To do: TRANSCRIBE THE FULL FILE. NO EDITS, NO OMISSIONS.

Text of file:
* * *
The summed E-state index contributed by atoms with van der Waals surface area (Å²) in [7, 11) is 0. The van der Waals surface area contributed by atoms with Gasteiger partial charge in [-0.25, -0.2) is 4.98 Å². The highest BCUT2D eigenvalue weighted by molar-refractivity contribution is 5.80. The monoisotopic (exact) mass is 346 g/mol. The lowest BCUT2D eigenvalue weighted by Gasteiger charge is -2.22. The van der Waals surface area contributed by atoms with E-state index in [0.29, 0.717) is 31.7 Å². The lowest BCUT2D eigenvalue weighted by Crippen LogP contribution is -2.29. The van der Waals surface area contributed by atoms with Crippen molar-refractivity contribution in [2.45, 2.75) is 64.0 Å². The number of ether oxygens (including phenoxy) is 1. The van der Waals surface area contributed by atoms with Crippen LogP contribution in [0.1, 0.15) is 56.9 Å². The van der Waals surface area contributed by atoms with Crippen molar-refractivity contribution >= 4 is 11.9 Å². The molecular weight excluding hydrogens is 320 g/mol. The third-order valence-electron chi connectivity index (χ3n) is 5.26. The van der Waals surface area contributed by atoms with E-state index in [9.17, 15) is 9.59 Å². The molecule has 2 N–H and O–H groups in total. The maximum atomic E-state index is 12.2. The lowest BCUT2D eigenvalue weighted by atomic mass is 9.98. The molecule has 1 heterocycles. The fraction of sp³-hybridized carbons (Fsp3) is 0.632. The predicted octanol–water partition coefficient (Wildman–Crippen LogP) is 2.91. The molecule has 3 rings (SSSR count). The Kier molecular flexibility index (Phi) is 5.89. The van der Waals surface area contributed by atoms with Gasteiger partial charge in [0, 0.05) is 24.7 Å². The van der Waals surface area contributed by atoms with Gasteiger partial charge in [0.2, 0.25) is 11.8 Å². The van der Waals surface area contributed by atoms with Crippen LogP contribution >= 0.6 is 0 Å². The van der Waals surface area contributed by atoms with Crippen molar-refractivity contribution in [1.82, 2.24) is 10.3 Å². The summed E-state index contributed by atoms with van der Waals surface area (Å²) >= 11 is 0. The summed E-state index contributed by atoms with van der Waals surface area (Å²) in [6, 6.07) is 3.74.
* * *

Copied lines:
The summed E-state index contributed by atoms with van der Waals surface area (Å²) in [7, 11) is 0. The van der Waals surface area contributed by atoms with Gasteiger partial charge in [-0.25, -0.2) is 4.98 Å². The highest BCUT2D eigenvalue weighted by molar-refractivity contribution is 5.80. The monoisotopic (exact) mass is 346 g/mol. The lowest BCUT2D eigenvalue weighted by Gasteiger charge is -2.22. The van der Waals surface area contributed by atoms with E-state index in [0.29, 0.717) is 31.7 Å². The lowest BCUT2D eigenvalue weighted by Crippen LogP contribution is -2.29. The van der Waals surface area contributed by atoms with Crippen molar-refractivity contribution in [2.45, 2.75) is 64.0 Å². The number of ether oxygens (including phenoxy) is 1. The van der Waals surface area contributed by atoms with Crippen LogP contribution in [0.1, 0.15) is 56.9 Å². The van der Waals surface area contributed by atoms with Crippen molar-refractivity contribution >= 4 is 11.9 Å². The molecular weight excluding hydrogens is 320 g/mol. The third-order valence-electron chi connectivity index (χ3n) is 5.26. The van der Waals surface area contributed by atoms with E-state index in [9.17, 15) is 9.59 Å². The molecule has 2 N–H and O–H groups in total. The maximum atomic E-state index is 12.2. The lowest BCUT2D eigenvalue weighted by atomic mass is 9.98. The molecule has 1 heterocycles. The fraction of sp³-hybridized carbons (Fsp3) is 0.632. The predicted octanol–water partition coefficient (Wildman–Crippen LogP) is 2.91. The molecule has 3 rings (SSSR count). The Kier molecular flexibility index (Phi) is 5.89. The van der Waals surface area contributed by atoms with Gasteiger partial charge in [0, 0.05) is 24.7 Å². The van der Waals surface area contributed by atoms with Gasteiger partial charge in [0.2, 0.25) is 11.8 Å². The van der Waals surface area contributed by atoms with Crippen LogP contribution >= 0.6 is 0 Å². The van der Waals surface area contributed by atoms with Crippen molar-refractivity contribution in [1.82, 2.24) is 10.3 Å². The summed E-state index contributed by atoms with van der Waals surface area (Å²) >= 11 is 0. The summed E-state index contributed by atoms with van der Waals surface area (Å²) in [6, 6.07) is 3.74.